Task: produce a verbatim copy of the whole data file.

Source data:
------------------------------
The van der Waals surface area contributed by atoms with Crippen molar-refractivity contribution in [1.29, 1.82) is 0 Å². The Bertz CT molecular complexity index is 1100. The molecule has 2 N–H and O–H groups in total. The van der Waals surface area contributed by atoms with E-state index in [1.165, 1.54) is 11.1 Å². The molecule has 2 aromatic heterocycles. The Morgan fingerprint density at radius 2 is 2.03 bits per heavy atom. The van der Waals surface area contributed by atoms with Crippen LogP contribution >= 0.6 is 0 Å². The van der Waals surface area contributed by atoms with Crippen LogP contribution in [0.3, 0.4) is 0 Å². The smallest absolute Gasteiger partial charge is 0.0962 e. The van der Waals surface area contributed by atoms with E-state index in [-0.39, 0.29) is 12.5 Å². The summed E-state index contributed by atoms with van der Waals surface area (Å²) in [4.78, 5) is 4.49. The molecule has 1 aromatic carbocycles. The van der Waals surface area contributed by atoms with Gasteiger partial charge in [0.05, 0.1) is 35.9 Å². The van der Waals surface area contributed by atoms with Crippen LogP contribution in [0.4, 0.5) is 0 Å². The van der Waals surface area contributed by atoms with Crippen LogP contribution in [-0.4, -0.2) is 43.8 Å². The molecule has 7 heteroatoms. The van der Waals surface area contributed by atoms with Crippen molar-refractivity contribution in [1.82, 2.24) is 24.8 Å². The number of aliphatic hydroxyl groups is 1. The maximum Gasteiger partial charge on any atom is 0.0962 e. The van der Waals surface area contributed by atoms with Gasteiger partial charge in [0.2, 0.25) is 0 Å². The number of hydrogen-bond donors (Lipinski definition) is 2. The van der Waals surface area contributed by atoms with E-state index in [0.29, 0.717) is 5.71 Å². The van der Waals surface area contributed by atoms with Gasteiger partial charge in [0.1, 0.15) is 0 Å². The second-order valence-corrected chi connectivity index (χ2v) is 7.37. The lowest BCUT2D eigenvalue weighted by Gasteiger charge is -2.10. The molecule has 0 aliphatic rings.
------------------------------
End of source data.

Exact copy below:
The van der Waals surface area contributed by atoms with Crippen molar-refractivity contribution in [1.29, 1.82) is 0 Å². The Bertz CT molecular complexity index is 1100. The molecule has 2 N–H and O–H groups in total. The van der Waals surface area contributed by atoms with E-state index in [1.165, 1.54) is 11.1 Å². The molecule has 2 aromatic heterocycles. The Morgan fingerprint density at radius 2 is 2.03 bits per heavy atom. The van der Waals surface area contributed by atoms with Crippen LogP contribution >= 0.6 is 0 Å². The van der Waals surface area contributed by atoms with Crippen LogP contribution in [0.3, 0.4) is 0 Å². The smallest absolute Gasteiger partial charge is 0.0962 e. The van der Waals surface area contributed by atoms with E-state index in [-0.39, 0.29) is 12.5 Å². The summed E-state index contributed by atoms with van der Waals surface area (Å²) in [4.78, 5) is 4.49. The molecule has 1 aromatic carbocycles. The van der Waals surface area contributed by atoms with Gasteiger partial charge in [0.05, 0.1) is 35.9 Å². The van der Waals surface area contributed by atoms with Crippen LogP contribution in [0.4, 0.5) is 0 Å². The van der Waals surface area contributed by atoms with Crippen LogP contribution in [-0.4, -0.2) is 43.8 Å². The molecule has 7 heteroatoms. The van der Waals surface area contributed by atoms with Crippen molar-refractivity contribution in [1.82, 2.24) is 24.8 Å². The number of aliphatic hydroxyl groups is 1. The maximum Gasteiger partial charge on any atom is 0.0962 e. The van der Waals surface area contributed by atoms with Gasteiger partial charge in [0.2, 0.25) is 0 Å². The number of hydrogen-bond donors (Lipinski definition) is 2. The van der Waals surface area contributed by atoms with E-state index in [0.29, 0.717) is 5.71 Å². The van der Waals surface area contributed by atoms with Gasteiger partial charge in [0.1, 0.15) is 0 Å². The second-order valence-corrected chi connectivity index (χ2v) is 7.37. The lowest BCUT2D eigenvalue weighted by Gasteiger charge is -2.10. The molecule has 0 aliphatic rings.